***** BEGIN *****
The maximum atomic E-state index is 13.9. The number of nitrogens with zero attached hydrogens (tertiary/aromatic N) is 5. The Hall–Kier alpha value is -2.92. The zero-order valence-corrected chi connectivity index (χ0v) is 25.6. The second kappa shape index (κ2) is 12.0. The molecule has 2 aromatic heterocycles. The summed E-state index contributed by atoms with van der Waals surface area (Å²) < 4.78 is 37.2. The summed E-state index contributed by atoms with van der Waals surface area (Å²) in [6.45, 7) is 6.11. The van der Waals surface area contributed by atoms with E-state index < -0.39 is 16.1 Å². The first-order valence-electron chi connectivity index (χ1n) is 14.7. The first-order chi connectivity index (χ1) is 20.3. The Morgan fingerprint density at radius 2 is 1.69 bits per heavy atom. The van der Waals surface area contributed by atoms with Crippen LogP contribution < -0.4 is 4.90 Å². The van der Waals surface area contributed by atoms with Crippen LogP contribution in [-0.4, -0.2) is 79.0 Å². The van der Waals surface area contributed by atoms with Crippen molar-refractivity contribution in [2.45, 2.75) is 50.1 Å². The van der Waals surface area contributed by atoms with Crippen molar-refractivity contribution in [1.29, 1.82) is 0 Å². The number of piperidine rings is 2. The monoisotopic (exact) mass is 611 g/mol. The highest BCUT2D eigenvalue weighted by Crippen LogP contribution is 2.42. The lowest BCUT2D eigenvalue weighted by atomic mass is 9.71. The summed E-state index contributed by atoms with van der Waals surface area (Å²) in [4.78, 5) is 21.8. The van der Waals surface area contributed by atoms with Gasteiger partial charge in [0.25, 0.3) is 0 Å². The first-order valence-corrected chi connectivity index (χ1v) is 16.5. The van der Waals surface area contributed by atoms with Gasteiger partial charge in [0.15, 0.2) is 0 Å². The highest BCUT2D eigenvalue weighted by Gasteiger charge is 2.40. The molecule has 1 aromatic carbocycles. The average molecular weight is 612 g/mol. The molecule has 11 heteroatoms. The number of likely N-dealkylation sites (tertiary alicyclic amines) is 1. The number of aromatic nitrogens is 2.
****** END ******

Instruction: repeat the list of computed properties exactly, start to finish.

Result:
The maximum atomic E-state index is 13.9. The number of nitrogens with zero attached hydrogens (tertiary/aromatic N) is 5. The Hall–Kier alpha value is -2.92. The zero-order valence-corrected chi connectivity index (χ0v) is 25.6. The second kappa shape index (κ2) is 12.0. The molecule has 2 aromatic heterocycles. The summed E-state index contributed by atoms with van der Waals surface area (Å²) < 4.78 is 37.2. The summed E-state index contributed by atoms with van der Waals surface area (Å²) in [6.45, 7) is 6.11. The van der Waals surface area contributed by atoms with E-state index < -0.39 is 16.1 Å². The first-order valence-electron chi connectivity index (χ1n) is 14.7. The first-order chi connectivity index (χ1) is 20.3. The Morgan fingerprint density at radius 2 is 1.69 bits per heavy atom. The van der Waals surface area contributed by atoms with Crippen LogP contribution < -0.4 is 4.90 Å². The van der Waals surface area contributed by atoms with Crippen LogP contribution in [-0.4, -0.2) is 79.0 Å². The van der Waals surface area contributed by atoms with Crippen molar-refractivity contribution in [2.45, 2.75) is 50.1 Å². The van der Waals surface area contributed by atoms with Crippen molar-refractivity contribution in [1.29, 1.82) is 0 Å². The number of piperidine rings is 2. The monoisotopic (exact) mass is 611 g/mol. The highest BCUT2D eigenvalue weighted by Crippen LogP contribution is 2.42. The lowest BCUT2D eigenvalue weighted by atomic mass is 9.71. The summed E-state index contributed by atoms with van der Waals surface area (Å²) in [4.78, 5) is 21.8. The van der Waals surface area contributed by atoms with Gasteiger partial charge in [0.25, 0.3) is 0 Å². The first-order valence-corrected chi connectivity index (χ1v) is 16.5. The van der Waals surface area contributed by atoms with Gasteiger partial charge in [0.15, 0.2) is 0 Å². The highest BCUT2D eigenvalue weighted by Gasteiger charge is 2.40. The molecule has 1 aromatic carbocycles. The average molecular weight is 612 g/mol. The molecule has 11 heteroatoms. The number of likely N-dealkylation sites (tertiary alicyclic amines) is 1. The number of aromatic nitrogens is 2.